Aquaponic Gardening

A Community and Forum For Aquaponic Gardeners

It seems to me that pH moderation is constantly coming up as a  subject in just about every discussion.  Because it's such an important detail of all aquaponic systems, I thought that I'd start a discussion to let folks chime in on what has worked and what hasn't worked as far as controlling system pH.  I know that some of you will say that the subject has already been talked to death in other discussions, but I think that this will be a great resource for folks who don't have the time to wade through the other discussions to glean details.  So experienced aquapons (that means you- Aleece, Murray, Rupert, etc.), and anyone else with questions or advice:  let's make life easy for the newbies and share some pH knowledge.

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This is a good thread.  I"m cycling my system right and experiencing the same issues Lori is having.  Nothing is registering.  I'm almost two weeks into it running.  Based on what I've read, I just purchased my Master tester.

 

I'll chime in... when the PH is not at the optimum for aquaponically grown plants the first problem we have is a lack of chlorophyll production, yellowing or chlorosis from a nutrient deficiency. One solution is to adjust the PH towards the plants. I adjust to about 6.8 to 7 a little more towards the fish. I supplement with an organic chelated foliage micro nutrient spray. The iron, manganese and other nutrients only go into the plants through the leaves not in the water column. The nutrients needed for plant growth and chlorophyll production may be there but are "locked" out because the ph is out of a range they can get into the plants through the roots. Chelated just means the nutrients can enter the plant through the leaves, this is good because once inside the plant they can do their job until they are used up and you can add more. I know we don't want to add anything to the system unless necessary. Fish alone do a pretty good job of providing nutrients to the plants but fish alone do not provide the exact levels of nutrients needed for optimum plant growth.

local water chemistry play a bit roll in what pH adjustment or supplementation might be required just as much as the fish feed used.

very interesting discussion on ph here, i've read a couple of pages and noticed talk of using citric acid as a ph down.  fresh lemon juice, from a lemon... that wouldn't cause harm to the bacteria?  i'm just remembering reading in sylvia's book that citric acid should not be used due to a negative effect on the bacteria.  maybe i'm remembering incorrectly, any information on the citric acid would be greatly appreciated!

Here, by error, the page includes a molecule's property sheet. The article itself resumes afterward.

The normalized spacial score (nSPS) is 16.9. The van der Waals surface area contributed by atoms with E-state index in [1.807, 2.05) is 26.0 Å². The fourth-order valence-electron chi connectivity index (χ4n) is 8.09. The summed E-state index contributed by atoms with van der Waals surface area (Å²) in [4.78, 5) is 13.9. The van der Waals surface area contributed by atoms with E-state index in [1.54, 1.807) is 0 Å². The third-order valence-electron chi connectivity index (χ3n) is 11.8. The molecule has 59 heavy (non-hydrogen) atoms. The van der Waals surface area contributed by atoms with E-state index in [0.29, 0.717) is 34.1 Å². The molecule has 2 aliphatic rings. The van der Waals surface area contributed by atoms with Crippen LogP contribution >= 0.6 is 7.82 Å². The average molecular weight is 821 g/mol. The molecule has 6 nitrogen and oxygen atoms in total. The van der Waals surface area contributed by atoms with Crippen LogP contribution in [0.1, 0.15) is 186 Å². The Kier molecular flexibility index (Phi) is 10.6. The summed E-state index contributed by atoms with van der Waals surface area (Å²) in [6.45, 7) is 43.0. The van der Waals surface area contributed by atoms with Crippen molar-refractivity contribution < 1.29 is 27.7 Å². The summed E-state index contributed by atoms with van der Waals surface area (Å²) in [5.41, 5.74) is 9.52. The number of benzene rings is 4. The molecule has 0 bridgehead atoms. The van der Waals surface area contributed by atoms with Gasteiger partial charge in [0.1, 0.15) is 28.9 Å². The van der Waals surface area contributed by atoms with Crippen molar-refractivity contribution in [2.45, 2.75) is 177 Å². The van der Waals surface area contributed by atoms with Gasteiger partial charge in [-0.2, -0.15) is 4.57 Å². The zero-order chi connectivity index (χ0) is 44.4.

just to add to this... i have a 10 gallon "ornamental" system setup in my house.  my water source has been tap water since the start.  it has been a tough road since it's treated with chloramine and has a ph which tests off the charts of my test kit at 9+.  i started with five store bought molly fish, i've lost two in the process.  the system has been running for about four weeks and my ammonia/nitrites are 0, nitrates hovering around 30-40ppm.  my ph has been steady at 8, so my system has been doing a good job at bringing the tap water down from the 9+ whatever it may be.  the molly fish like the higher ph from what i've read and seem very happy.  so just a bit of background on what i'm dealing with.  would it be ok to add a bit of fresh lemon juice to a gallon of tap water in a bucket to drop the ph down slightly then add that into the system next time i do a water change?  also, i'm using a 10 gallon grow bed filled with hydroton.

Citric acid is antibacterial and not really recommended,

However some fresh lemon juice is not as strong and probably wouldn't hurt so much but I doubt it will be super effective for you and using acid to adjust your tap water or well water constantly long term is not the best option (it will simply be releasing more calcium into your water and will likely cause some issues with potassium lock out because of too much calcium.)

collecting rain water or perhaps using some RO filtered water would be a better choice.

alrighty, thanks tcl.  the rain water route seems easy enough.  wish i had a system in place to do that already, guess that's my next project

TCLynx said:

Citric acid is antibacterial and not really recommended,

However some fresh lemon juice is not as strong and probably wouldn't hurt so much but I doubt it will be super effective for you and using acid to adjust your tap water or well water constantly long term is not the best option (it will simply be releasing more calcium into your water and will likely cause some issues with potassium lock out because of too much calcium.)

collecting rain water or perhaps using some RO filtered water would be a better choice.

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